• Where’s My Refund? Taxpayers can use “Where’s My Refund?” at IRS.gov or the IRS2Go mobile app to check the status of a refund within 24 hours after the IRS receives the e-filed return or four weeks after a mailed paper return. The IRS2Go app is free and available on Google Play, the Apple App Store or Amazon App Store.
  • Paying a Tax Bill. IRS Direct Pay is free and taxpayers can pay directly from a checking or savings account. They can choose to receive email notifications about their payments each time they use Direct Pay There are five simple steps to pay in a single online session and it’s also available with the IRS2Go mobile app. Other payment options are available at IRS.gov/payments.
  • Tax Account Information Online. At IRS.gov/account individual taxpayers can view their balance and payment history. They can also pay with their bank account, a debit or credit card or apply for an installment agreement. They can view, print or download tax records, and view their most current tax return information as originally filed. First time users must authenticate their identity through the Secure Access process. Taxpayers who already have a user name and password from Secure Access for their tax account, Get Transcript Online or Identity Protection PIN, may use the same username and password.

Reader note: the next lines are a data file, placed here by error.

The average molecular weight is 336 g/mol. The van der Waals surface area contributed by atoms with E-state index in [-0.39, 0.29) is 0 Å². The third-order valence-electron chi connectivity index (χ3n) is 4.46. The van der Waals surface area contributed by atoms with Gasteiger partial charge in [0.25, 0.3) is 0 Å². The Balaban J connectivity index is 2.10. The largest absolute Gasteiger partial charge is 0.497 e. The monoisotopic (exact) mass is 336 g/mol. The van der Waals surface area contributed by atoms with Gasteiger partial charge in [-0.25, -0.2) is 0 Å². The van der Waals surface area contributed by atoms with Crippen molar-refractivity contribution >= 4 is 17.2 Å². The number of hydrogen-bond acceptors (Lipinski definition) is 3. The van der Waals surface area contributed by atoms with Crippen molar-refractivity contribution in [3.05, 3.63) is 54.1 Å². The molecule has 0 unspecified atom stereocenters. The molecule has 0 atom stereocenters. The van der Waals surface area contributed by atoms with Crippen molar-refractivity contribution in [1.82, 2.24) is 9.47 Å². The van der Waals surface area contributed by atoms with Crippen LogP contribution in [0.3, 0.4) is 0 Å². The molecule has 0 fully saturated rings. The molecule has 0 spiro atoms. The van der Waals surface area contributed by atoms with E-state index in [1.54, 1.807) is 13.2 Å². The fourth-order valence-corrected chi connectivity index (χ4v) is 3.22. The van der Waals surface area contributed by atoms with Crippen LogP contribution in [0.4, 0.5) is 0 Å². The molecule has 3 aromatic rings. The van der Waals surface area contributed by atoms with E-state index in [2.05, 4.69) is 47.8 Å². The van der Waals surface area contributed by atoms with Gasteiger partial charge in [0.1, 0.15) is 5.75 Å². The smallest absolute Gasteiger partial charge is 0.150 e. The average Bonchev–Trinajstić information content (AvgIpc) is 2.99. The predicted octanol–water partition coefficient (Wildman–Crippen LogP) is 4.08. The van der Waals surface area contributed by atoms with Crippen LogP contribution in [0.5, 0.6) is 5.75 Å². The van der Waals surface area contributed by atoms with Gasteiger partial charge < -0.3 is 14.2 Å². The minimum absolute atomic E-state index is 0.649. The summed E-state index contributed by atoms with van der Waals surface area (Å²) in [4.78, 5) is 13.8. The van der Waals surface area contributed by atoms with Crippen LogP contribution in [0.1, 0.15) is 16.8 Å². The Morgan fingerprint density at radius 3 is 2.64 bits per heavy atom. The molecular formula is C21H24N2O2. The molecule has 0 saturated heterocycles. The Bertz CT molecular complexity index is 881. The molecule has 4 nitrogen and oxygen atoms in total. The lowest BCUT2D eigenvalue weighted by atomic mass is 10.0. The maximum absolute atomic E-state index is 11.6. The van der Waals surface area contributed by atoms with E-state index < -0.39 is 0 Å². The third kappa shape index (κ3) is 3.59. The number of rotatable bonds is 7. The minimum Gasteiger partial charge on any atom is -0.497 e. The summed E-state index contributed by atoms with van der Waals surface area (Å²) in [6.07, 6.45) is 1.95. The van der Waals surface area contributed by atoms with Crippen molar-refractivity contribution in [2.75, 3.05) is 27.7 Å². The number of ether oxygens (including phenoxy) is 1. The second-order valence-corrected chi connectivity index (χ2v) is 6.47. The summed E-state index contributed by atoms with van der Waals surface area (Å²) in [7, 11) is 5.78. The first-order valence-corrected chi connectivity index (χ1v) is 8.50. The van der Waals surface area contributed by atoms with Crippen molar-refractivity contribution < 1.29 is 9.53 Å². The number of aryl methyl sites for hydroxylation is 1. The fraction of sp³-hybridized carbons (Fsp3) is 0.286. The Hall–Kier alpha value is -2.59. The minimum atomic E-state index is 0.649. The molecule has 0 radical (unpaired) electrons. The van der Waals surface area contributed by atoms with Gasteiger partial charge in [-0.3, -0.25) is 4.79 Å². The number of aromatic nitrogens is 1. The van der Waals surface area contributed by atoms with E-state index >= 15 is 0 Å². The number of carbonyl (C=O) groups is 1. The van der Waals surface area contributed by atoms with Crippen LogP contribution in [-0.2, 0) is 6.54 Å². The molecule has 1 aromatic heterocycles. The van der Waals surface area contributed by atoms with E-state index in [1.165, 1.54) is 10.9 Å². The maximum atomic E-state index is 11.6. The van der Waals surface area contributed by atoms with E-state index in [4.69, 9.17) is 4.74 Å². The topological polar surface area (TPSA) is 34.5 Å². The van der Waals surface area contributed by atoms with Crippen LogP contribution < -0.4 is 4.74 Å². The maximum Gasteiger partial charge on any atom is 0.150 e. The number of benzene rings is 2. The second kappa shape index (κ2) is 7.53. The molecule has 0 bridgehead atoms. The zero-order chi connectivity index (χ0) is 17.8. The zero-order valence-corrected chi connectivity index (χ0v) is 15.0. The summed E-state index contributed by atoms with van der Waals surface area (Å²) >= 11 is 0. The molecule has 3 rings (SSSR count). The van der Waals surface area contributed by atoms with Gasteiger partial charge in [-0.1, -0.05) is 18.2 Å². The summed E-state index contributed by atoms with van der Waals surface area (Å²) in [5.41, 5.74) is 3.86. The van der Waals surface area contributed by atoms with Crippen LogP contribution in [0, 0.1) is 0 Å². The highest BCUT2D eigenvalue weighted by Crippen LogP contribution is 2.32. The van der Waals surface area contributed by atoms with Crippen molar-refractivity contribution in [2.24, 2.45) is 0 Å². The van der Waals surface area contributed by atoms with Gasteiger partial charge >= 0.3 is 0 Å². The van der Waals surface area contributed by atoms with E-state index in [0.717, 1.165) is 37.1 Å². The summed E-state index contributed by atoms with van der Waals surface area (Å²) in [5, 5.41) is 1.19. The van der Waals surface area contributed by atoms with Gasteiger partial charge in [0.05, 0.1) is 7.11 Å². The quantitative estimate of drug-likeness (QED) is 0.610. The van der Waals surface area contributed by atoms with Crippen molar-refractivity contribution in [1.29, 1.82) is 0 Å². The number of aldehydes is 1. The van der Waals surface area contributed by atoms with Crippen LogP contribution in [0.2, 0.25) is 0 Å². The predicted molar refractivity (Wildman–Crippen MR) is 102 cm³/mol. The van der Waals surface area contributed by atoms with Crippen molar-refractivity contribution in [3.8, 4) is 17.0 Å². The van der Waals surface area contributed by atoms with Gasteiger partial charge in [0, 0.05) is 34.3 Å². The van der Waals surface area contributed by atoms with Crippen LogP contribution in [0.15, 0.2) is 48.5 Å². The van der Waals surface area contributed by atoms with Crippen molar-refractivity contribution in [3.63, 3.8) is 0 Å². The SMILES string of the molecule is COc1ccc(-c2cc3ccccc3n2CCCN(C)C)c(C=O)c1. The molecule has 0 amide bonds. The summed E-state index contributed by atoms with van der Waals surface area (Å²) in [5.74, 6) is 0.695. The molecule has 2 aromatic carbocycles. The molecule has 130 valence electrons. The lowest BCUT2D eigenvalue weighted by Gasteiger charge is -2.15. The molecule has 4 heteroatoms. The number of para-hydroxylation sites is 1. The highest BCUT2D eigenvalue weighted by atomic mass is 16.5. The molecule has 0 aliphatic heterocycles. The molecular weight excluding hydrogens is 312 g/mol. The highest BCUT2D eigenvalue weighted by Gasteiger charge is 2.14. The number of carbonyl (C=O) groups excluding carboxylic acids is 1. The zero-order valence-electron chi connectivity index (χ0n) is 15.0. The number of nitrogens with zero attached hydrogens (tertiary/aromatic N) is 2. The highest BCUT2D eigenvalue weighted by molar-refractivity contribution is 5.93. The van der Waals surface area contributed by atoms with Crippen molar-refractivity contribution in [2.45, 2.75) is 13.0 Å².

• Online Payment Agreement. Taxpayers who can’t pay their taxes in full can apply for an Online Payment Agreement. Using the Direct Debit payment plan option is a lower-cost, hassle-free way to make monthly payments.
  • Interactive Tax Assistant. Taxpayers can use this tool to find answers to their tax questions. This tax law resource asks a series of questions and provides instant answers on a variety of tax topics, including general filing questions, deductions, credits and income.
  • Tax Map. The IRS Tax Map integrates web links, tax forms, instructions and publications into one search result. Taxpayers can quickly find forms, publications, frequently asked questions and news by topic.

Share this tip on social media — #IRSTaxTip: Taxpayers should check out these helpful tax tools. https://go.usa.gov/xPqkW